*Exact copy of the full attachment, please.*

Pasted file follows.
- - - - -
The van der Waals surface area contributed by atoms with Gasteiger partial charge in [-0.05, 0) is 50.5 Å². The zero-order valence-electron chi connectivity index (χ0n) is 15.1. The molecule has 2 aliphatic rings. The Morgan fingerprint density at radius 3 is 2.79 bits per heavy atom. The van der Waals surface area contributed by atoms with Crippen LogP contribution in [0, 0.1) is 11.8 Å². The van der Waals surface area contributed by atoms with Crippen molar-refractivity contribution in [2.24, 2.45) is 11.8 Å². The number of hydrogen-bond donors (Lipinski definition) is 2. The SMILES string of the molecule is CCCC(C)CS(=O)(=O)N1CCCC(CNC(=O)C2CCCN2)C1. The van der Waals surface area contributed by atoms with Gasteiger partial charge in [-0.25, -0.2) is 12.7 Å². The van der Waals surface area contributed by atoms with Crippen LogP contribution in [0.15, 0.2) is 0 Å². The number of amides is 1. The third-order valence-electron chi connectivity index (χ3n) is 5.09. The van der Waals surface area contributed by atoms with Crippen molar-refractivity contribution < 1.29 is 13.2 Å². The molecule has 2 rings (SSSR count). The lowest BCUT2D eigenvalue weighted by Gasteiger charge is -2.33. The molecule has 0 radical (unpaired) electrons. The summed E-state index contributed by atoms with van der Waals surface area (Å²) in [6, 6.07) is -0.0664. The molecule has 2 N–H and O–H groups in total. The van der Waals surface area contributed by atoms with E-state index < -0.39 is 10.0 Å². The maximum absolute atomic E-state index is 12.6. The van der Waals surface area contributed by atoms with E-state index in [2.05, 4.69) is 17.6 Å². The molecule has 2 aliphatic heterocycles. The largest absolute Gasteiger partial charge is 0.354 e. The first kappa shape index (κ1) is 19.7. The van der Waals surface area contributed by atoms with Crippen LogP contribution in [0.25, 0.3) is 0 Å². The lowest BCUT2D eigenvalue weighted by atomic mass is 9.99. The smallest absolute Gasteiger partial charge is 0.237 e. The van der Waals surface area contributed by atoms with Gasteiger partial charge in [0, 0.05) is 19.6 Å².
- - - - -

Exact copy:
The van der Waals surface area contributed by atoms with Gasteiger partial charge in [-0.05, 0) is 50.5 Å². The zero-order valence-electron chi connectivity index (χ0n) is 15.1. The molecule has 2 aliphatic rings. The Morgan fingerprint density at radius 3 is 2.79 bits per heavy atom. The van der Waals surface area contributed by atoms with Crippen LogP contribution in [0, 0.1) is 11.8 Å². The van der Waals surface area contributed by atoms with Crippen molar-refractivity contribution in [2.24, 2.45) is 11.8 Å². The number of hydrogen-bond donors (Lipinski definition) is 2. The SMILES string of the molecule is CCCC(C)CS(=O)(=O)N1CCCC(CNC(=O)C2CCCN2)C1. The van der Waals surface area contributed by atoms with Gasteiger partial charge in [-0.25, -0.2) is 12.7 Å². The van der Waals surface area contributed by atoms with Crippen LogP contribution in [0.15, 0.2) is 0 Å². The number of amides is 1. The third-order valence-electron chi connectivity index (χ3n) is 5.09. The van der Waals surface area contributed by atoms with Crippen molar-refractivity contribution < 1.29 is 13.2 Å². The molecule has 2 rings (SSSR count). The lowest BCUT2D eigenvalue weighted by Gasteiger charge is -2.33. The molecule has 0 radical (unpaired) electrons. The summed E-state index contributed by atoms with van der Waals surface area (Å²) in [6, 6.07) is -0.0664. The molecule has 2 N–H and O–H groups in total. The van der Waals surface area contributed by atoms with E-state index < -0.39 is 10.0 Å². The maximum absolute atomic E-state index is 12.6. The van der Waals surface area contributed by atoms with E-state index in [2.05, 4.69) is 17.6 Å². The molecule has 2 aliphatic heterocycles. The largest absolute Gasteiger partial charge is 0.354 e. The first kappa shape index (κ1) is 19.7. The van der Waals surface area contributed by atoms with Crippen LogP contribution in [0.25, 0.3) is 0 Å². The lowest BCUT2D eigenvalue weighted by atomic mass is 9.99. The smallest absolute Gasteiger partial charge is 0.237 e. The van der Waals surface area contributed by atoms with Gasteiger partial charge in [0, 0.05) is 19.6 Å².